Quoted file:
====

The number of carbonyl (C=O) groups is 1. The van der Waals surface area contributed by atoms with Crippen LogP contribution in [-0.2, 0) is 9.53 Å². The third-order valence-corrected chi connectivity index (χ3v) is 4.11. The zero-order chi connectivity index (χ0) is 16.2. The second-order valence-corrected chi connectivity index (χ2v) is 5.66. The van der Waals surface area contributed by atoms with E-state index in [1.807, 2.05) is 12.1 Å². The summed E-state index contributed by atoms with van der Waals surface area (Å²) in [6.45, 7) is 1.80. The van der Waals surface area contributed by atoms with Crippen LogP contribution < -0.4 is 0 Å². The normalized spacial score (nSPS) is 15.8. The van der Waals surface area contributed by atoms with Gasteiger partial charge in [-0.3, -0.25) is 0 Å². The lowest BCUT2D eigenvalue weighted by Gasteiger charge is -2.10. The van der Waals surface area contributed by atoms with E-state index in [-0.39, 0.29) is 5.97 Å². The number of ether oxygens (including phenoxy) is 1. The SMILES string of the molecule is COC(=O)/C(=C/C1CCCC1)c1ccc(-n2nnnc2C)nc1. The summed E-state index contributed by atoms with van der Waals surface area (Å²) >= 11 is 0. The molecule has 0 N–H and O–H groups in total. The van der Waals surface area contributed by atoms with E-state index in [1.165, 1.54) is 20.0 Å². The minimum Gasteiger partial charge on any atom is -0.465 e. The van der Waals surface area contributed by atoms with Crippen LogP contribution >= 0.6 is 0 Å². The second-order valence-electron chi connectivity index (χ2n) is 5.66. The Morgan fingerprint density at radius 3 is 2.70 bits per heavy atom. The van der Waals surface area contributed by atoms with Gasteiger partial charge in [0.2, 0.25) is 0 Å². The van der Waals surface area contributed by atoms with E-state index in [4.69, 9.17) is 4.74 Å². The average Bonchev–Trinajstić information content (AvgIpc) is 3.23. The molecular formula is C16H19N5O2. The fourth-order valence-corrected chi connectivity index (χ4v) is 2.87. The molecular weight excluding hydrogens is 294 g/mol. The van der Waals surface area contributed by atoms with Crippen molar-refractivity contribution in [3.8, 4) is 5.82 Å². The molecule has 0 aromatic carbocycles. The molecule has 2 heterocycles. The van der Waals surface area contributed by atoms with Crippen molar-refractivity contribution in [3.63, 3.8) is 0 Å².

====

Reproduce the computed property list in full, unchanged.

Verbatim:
The number of carbonyl (C=O) groups is 1. The van der Waals surface area contributed by atoms with Crippen LogP contribution in [-0.2, 0) is 9.53 Å². The third-order valence-corrected chi connectivity index (χ3v) is 4.11. The zero-order chi connectivity index (χ0) is 16.2. The second-order valence-corrected chi connectivity index (χ2v) is 5.66. The van der Waals surface area contributed by atoms with E-state index in [1.807, 2.05) is 12.1 Å². The summed E-state index contributed by atoms with van der Waals surface area (Å²) in [6.45, 7) is 1.80. The van der Waals surface area contributed by atoms with Crippen LogP contribution < -0.4 is 0 Å². The normalized spacial score (nSPS) is 15.8. The van der Waals surface area contributed by atoms with Gasteiger partial charge in [-0.3, -0.25) is 0 Å². The lowest BCUT2D eigenvalue weighted by Gasteiger charge is -2.10. The van der Waals surface area contributed by atoms with E-state index in [-0.39, 0.29) is 5.97 Å². The number of ether oxygens (including phenoxy) is 1. The SMILES string of the molecule is COC(=O)/C(=C/C1CCCC1)c1ccc(-n2nnnc2C)nc1. The summed E-state index contributed by atoms with van der Waals surface area (Å²) >= 11 is 0. The molecule has 0 N–H and O–H groups in total. The van der Waals surface area contributed by atoms with E-state index in [1.165, 1.54) is 20.0 Å². The minimum Gasteiger partial charge on any atom is -0.465 e. The van der Waals surface area contributed by atoms with Crippen LogP contribution >= 0.6 is 0 Å². The second-order valence-electron chi connectivity index (χ2n) is 5.66. The Morgan fingerprint density at radius 3 is 2.70 bits per heavy atom. The van der Waals surface area contributed by atoms with Gasteiger partial charge in [0.2, 0.25) is 0 Å². The van der Waals surface area contributed by atoms with E-state index in [4.69, 9.17) is 4.74 Å². The average Bonchev–Trinajstić information content (AvgIpc) is 3.23. The molecular formula is C16H19N5O2. The fourth-order valence-corrected chi connectivity index (χ4v) is 2.87. The molecular weight excluding hydrogens is 294 g/mol. The van der Waals surface area contributed by atoms with Crippen molar-refractivity contribution in [3.8, 4) is 5.82 Å². The molecule has 0 aromatic carbocycles. The molecule has 2 heterocycles. The van der Waals surface area contributed by atoms with Crippen molar-refractivity contribution in [3.63, 3.8) is 0 Å².